Maximum Ride is a really good example of a story where the story's voice makes the novel. In an interview with a HarperCollins editor, she said that a story could have any plot as long as the narration and characters were strong. It's true, in James Patterson's case.It could a story about vampires, mermaids, supermodels, whatever, I'd be hooked as long as Max was narrating it.

These books are addicting. They latch onto your brain and stay there. Don't read them if you have anything important to do that day.
This series is constantly harped as a video game in book form, and it's true to some degree. At times, taking the readers on a thrill ride seems more important than developing characters and telling a meaningful story. It's the literary equivalent of a big, creamy milkshake. Not particularly deep/meaningful, but it's fun and you look back fondly afterward.

Think The Boxcar Children or The Mysterious Benedict Society with wings, guns, and big explosions.



You probably know what this series is about already.

I read this book(and the Chamber of Secrets) recently. I'm not at obsession stage yet but I probably will be. These books are everything they're cracked up to be, charming and original. The narration is funny,  The world of wizards and Muggles is seamless and exciting, and I can't wait to get The Prisoner of Azkaban next!

The first two at least, are pretty much in the style of a mystery.  And they're pretty suspenseful, twisty and turny, too!

From a Christian perspective-Yes, these books(obviously) have magic and all that in them. So far, they haven't been that dark or scary(I've heard it gets worse though.) If you're interested, I can honestly say that you wouldn't trip up if you read these books. They're moderately suspenseful/scary/dramaful, but so far nothing more than what you can reasonably expect from kid/young adult books.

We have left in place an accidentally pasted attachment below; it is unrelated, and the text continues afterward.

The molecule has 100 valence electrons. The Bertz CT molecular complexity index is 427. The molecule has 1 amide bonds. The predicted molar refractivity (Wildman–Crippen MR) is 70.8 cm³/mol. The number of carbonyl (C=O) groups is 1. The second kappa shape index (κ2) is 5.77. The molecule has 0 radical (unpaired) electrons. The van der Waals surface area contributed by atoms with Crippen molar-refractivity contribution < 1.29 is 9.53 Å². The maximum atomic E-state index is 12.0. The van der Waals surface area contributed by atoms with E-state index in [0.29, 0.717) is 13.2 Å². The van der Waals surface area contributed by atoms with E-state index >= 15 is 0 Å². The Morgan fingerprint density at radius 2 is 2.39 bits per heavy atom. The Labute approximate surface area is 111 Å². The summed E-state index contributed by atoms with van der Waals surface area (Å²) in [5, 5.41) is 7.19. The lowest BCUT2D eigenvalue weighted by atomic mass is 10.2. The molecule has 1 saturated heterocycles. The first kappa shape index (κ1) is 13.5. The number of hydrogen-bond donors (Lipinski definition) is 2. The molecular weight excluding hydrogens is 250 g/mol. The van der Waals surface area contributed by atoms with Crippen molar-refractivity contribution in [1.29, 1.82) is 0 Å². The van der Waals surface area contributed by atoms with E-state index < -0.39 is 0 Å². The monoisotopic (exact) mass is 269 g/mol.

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 Inkheart follows the adventures of a 12-year-old girl named Meggie Folchart whose life changes dramatically when she discovers that her father, a bookbinder named Mortimer (Mo), has an unusual ability; when he reads aloud, he can bring characters and items from books into the real world. When Meggie was three years old, Mo read a book called Inkheart aloud to her mother. In an instant, Meggie's mother (and two cats) vanished into the Inkworld and three men from the novel (two of whom are murderous villains) entered into the real world. Nine years later, these men have come back into their lives and Meggie's and Mo's lives will never be the same.